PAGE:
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December 2, 2013

Services for Individuals with Autism

Posted in AMT's Faves tagged , , , , , , , , , , , at 12:07 pm by autismmommytherapist

autism symbol

This last few weeks have entailed more excitement than usually transpires in a year around here, and I have much to tell all of you. I’ve already shared the fabulousness that is my eldest child in regards to his hospital stay and our trip to Disney, but I would be remiss if I didn’t share my newfound knowledge as well. I had the good fortune to attend Autism New Jersey’s annual conference recently, and managed to participate in three workshops which were informative (and even entertaining) during the course of the day.

One related to residential placements which is a post for another day. The last two I attended were entitled “Navigating Services”, and pertained to discussions regarding the New Jersey Department of Children and Families, the New Jersey Division of Developmental Disabilities, Medicaid, and SSI, among a myriad of other topics.

I consider myself pretty well informed on the above issues as I am frankly terrified of missing something that would be to Justin’s detriment (I’ve found a heightened state of anxiety makes me more meticulous when conquering paperwork), but I learned a lot during the sessions, and would like to share my knowledge with all of you here.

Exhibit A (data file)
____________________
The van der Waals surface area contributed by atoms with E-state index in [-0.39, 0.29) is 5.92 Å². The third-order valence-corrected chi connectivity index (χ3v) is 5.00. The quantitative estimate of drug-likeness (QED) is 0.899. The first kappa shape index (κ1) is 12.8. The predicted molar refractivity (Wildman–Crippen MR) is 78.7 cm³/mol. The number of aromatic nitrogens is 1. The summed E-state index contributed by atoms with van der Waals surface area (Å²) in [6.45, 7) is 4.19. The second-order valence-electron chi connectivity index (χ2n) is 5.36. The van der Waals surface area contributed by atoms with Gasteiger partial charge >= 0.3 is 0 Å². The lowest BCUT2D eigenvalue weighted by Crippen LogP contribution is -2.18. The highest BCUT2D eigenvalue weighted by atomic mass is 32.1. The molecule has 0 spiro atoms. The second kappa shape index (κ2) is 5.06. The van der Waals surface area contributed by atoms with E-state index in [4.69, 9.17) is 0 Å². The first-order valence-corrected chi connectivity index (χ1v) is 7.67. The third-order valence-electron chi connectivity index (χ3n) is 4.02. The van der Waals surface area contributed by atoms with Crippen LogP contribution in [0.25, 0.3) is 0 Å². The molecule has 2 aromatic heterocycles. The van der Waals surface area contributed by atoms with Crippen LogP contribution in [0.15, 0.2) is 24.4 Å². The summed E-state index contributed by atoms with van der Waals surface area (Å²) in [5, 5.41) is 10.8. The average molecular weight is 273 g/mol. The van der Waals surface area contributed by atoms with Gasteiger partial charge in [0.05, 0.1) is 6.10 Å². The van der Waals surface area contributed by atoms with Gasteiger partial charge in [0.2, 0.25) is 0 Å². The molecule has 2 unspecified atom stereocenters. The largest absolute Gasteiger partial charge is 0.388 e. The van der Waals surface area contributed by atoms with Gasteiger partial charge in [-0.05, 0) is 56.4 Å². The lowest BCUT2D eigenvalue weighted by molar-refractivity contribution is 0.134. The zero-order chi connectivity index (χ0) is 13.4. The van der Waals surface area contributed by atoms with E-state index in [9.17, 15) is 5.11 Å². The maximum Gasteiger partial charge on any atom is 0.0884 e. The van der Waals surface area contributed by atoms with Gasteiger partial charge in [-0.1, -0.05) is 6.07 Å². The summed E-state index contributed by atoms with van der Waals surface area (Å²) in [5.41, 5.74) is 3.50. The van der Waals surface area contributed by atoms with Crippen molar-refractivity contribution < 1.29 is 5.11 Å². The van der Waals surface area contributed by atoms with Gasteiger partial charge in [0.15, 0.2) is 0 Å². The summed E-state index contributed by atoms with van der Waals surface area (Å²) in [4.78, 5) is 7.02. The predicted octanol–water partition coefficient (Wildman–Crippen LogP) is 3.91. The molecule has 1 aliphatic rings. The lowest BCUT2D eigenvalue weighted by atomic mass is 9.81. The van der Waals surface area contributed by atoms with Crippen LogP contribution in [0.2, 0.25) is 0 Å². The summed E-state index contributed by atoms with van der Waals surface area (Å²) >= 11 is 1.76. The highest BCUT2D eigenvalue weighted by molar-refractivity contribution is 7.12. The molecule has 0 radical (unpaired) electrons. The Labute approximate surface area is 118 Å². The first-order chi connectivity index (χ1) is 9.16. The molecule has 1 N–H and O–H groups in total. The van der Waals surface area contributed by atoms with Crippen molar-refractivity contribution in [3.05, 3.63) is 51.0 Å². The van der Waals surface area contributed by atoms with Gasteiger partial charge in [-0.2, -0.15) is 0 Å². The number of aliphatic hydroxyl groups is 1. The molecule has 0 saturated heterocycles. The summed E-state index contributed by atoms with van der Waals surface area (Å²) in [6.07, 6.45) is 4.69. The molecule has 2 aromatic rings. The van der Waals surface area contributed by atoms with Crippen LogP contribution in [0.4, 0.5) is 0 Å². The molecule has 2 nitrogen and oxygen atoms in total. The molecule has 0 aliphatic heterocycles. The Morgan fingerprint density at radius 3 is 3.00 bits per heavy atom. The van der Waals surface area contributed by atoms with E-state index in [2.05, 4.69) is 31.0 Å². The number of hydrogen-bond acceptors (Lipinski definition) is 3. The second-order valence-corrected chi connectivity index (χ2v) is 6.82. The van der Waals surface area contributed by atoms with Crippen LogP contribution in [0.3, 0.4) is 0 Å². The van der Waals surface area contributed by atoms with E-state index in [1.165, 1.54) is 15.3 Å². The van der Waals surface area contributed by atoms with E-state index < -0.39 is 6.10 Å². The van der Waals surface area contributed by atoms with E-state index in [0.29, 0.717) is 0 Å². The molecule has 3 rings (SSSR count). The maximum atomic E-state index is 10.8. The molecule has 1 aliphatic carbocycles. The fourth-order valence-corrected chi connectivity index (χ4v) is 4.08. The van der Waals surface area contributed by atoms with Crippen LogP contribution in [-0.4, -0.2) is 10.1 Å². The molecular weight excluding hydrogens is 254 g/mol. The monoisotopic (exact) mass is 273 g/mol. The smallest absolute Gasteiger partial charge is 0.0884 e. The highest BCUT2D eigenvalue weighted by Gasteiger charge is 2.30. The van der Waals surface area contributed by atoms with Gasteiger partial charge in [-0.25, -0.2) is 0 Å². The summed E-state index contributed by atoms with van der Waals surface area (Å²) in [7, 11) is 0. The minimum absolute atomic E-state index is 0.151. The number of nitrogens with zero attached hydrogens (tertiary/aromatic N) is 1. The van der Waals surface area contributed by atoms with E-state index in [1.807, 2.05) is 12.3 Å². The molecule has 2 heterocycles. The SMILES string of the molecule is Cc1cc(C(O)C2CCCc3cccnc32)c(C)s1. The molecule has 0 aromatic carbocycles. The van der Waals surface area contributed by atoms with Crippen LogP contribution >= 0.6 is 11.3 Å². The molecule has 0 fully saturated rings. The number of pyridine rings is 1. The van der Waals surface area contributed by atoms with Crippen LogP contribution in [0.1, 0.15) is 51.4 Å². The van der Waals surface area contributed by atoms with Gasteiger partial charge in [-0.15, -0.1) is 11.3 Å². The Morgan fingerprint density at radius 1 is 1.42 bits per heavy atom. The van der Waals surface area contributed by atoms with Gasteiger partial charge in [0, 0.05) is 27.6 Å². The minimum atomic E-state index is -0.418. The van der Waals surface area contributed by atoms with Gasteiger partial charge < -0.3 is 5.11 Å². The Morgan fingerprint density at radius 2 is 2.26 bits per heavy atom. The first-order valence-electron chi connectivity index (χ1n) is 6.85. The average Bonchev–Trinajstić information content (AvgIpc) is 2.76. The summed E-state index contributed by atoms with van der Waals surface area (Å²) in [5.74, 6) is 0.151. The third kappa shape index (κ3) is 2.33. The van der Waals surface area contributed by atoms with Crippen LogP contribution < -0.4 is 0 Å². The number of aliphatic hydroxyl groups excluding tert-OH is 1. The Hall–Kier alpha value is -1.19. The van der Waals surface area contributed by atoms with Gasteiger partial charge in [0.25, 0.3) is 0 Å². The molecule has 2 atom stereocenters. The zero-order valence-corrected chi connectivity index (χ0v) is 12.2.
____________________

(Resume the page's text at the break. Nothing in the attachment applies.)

The presenters were S. Paul Prior, Esq. and Maria Fischer, Esq. of Hinkle, Fingles and Prior, P.C. They were extremely knowledgeable in their presentation (which at times was hilarious even though they are lawyers), and I thought some of their facts would be helpful to all of you. It’s a lot of information, and they shared even more information with us than I will include here. The facts below were in my opinion the most important pieces of information, and a good place to start with educating yourselves. I’ll present them in bullet form (that’s how I retain anything these days). I hope this information will be helpful to all of you!

· Before 1/1/13 the DDD (Division of Developmental Disabilities) provided services birth to death for individuals with autism or other developmental disorders- now the Division of Children and Families (DCF) provides these services for individuals up to the age of 21